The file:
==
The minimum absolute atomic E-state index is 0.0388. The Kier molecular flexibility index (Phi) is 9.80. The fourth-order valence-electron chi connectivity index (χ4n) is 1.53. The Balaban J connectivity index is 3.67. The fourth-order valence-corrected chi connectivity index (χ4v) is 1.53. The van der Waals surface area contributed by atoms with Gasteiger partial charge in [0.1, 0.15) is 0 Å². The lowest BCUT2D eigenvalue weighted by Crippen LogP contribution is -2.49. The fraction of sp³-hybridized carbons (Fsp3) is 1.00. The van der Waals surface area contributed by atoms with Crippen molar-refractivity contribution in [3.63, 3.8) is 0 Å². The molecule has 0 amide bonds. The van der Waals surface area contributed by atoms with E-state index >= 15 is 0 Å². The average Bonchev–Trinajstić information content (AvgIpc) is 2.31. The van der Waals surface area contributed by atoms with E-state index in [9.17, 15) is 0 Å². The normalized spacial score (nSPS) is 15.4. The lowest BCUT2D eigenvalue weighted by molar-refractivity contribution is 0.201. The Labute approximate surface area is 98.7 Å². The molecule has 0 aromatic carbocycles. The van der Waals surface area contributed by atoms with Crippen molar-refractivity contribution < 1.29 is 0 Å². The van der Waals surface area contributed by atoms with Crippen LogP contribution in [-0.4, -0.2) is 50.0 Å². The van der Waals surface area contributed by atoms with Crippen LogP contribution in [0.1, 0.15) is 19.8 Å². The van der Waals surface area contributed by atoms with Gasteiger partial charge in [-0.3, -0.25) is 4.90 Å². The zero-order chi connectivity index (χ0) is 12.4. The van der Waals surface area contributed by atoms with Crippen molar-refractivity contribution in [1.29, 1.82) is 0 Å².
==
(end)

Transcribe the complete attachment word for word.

The minimum absolute atomic E-state index is 0.0388. The Kier molecular flexibility index (Phi) is 9.80. The fourth-order valence-electron chi connectivity index (χ4n) is 1.53. The Balaban J connectivity index is 3.67. The fourth-order valence-corrected chi connectivity index (χ4v) is 1.53. The van der Waals surface area contributed by atoms with Gasteiger partial charge in [0.1, 0.15) is 0 Å². The lowest BCUT2D eigenvalue weighted by Crippen LogP contribution is -2.49. The fraction of sp³-hybridized carbons (Fsp3) is 1.00. The van der Waals surface area contributed by atoms with Crippen molar-refractivity contribution in [3.63, 3.8) is 0 Å². The molecule has 0 amide bonds. The van der Waals surface area contributed by atoms with E-state index >= 15 is 0 Å². The average Bonchev–Trinajstić information content (AvgIpc) is 2.31. The van der Waals surface area contributed by atoms with E-state index in [9.17, 15) is 0 Å². The normalized spacial score (nSPS) is 15.4. The lowest BCUT2D eigenvalue weighted by molar-refractivity contribution is 0.201. The Labute approximate surface area is 98.7 Å². The molecule has 0 aromatic carbocycles. The van der Waals surface area contributed by atoms with Crippen molar-refractivity contribution < 1.29 is 0 Å². The van der Waals surface area contributed by atoms with Crippen LogP contribution in [-0.4, -0.2) is 50.0 Å². The van der Waals surface area contributed by atoms with Crippen LogP contribution in [0.1, 0.15) is 19.8 Å². The van der Waals surface area contributed by atoms with Gasteiger partial charge in [-0.3, -0.25) is 4.90 Å². The zero-order chi connectivity index (χ0) is 12.4. The van der Waals surface area contributed by atoms with Crippen molar-refractivity contribution in [1.29, 1.82) is 0 Å².